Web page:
Concerns of Older Lists

Date posted: Mon, Mar 14, 05 | Author: Alynn Gillespie | Category: best practices, email marketing

Many companies collect customer and prospect email addresses as a matter of course. Most are careful to obtain permission to use those addresses for marketing purposes. Those addresses are added to a database... and there they remain. Along come the marketers that classify and segment users to send targeted offers and promotions. Unfortunately, this campaign-driven, target-oriented approach can lead to some addresses not receiving any messages for months, even years.

During that time a lot can happen to an address. That can substantially affect how your messages are received, and how your company is perceived.

What can Happen?

* The address no longer exists. With luck the message bounces and you can remove it from the list.

* The address is redirected. There are two common situations in which this happens.

1) When an employee leaves a company, their email is frequently routed to another employee to ensure a clean handover. If you send a marketing message to that address a year later, the new recipient may report it as spam.

2) In the public space, when an email account is canceled, the associated address becomes free and can be picked up by someone else following a grace period (the average is three to six months). If you send an e-mail to this address, the new address owner may complain the message is unsolicited as he didn't sign up for it.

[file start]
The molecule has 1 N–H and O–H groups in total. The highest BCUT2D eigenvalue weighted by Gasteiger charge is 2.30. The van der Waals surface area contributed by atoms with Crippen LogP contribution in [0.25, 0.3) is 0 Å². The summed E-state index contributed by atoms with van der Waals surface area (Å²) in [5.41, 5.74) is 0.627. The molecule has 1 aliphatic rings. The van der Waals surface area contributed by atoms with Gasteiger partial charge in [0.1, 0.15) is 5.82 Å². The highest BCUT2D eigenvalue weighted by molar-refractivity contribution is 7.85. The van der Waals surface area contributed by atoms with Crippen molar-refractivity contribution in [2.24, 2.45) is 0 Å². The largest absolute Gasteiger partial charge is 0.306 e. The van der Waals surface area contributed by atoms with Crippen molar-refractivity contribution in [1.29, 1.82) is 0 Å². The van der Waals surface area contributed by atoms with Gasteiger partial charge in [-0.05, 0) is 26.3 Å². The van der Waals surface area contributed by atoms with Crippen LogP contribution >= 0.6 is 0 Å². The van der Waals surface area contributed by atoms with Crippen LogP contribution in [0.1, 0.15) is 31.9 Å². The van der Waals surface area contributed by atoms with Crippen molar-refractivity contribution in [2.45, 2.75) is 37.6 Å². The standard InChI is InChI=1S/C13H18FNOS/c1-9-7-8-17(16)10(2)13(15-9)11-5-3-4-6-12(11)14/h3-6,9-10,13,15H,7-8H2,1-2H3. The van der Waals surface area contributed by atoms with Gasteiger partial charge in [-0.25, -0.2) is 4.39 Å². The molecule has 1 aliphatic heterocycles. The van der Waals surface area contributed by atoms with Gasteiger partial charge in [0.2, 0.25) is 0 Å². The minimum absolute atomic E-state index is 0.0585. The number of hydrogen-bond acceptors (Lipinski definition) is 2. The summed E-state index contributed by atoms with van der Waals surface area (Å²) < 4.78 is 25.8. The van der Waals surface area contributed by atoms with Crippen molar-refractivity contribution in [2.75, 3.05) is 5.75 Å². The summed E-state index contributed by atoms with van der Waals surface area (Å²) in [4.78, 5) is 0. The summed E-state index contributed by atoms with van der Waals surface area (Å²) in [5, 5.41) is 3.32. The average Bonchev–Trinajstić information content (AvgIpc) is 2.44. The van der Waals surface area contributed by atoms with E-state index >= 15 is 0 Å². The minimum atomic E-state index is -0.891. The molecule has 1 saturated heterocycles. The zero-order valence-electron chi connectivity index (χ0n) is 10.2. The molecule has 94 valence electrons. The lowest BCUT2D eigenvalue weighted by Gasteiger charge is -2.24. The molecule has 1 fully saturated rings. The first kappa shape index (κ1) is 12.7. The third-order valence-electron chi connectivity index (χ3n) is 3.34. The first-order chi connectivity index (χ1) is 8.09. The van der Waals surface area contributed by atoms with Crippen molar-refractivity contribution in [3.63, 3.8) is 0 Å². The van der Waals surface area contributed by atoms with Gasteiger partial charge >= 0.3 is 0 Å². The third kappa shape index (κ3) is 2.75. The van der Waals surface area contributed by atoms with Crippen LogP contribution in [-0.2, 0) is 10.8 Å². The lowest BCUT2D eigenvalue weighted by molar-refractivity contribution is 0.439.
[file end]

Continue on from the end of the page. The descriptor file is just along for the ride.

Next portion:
* The recipient doesn't recall opting in. A recipient who checked "Send me exciting new offers and promotions" while registering on your Web site 18 months ago may not remember doing so when that exciting new offer finally arrives.

The net result is old lists generate more complaints and more of a negative view of your company.

What can you do?

* Use an e-mail change of address (ECOA) service. Email address churn is comparable to physical address churn, around 30 percent annually.

* Facilitate address correction. It's not uncommon for an old address to be forwarded to a new one during a transitional period. Make it easy for subscribers to update their e-mail addresses (and, ideally, any other profile attributes) with every message you send.

* Prevention is the best cure. Send a message at least twice a year to recipients who haven't received any other mailings.

If you don't have anything interesting to say, send a simple notification reminding recipients they're registered to receive e-mail from you and allow them to view and update profile and subscription options.

These are important housekeeping duties and go a long way toward keeping your list fresh and active. Recipients will thank you and your employer will thank you for improved response rates and higher return on investment.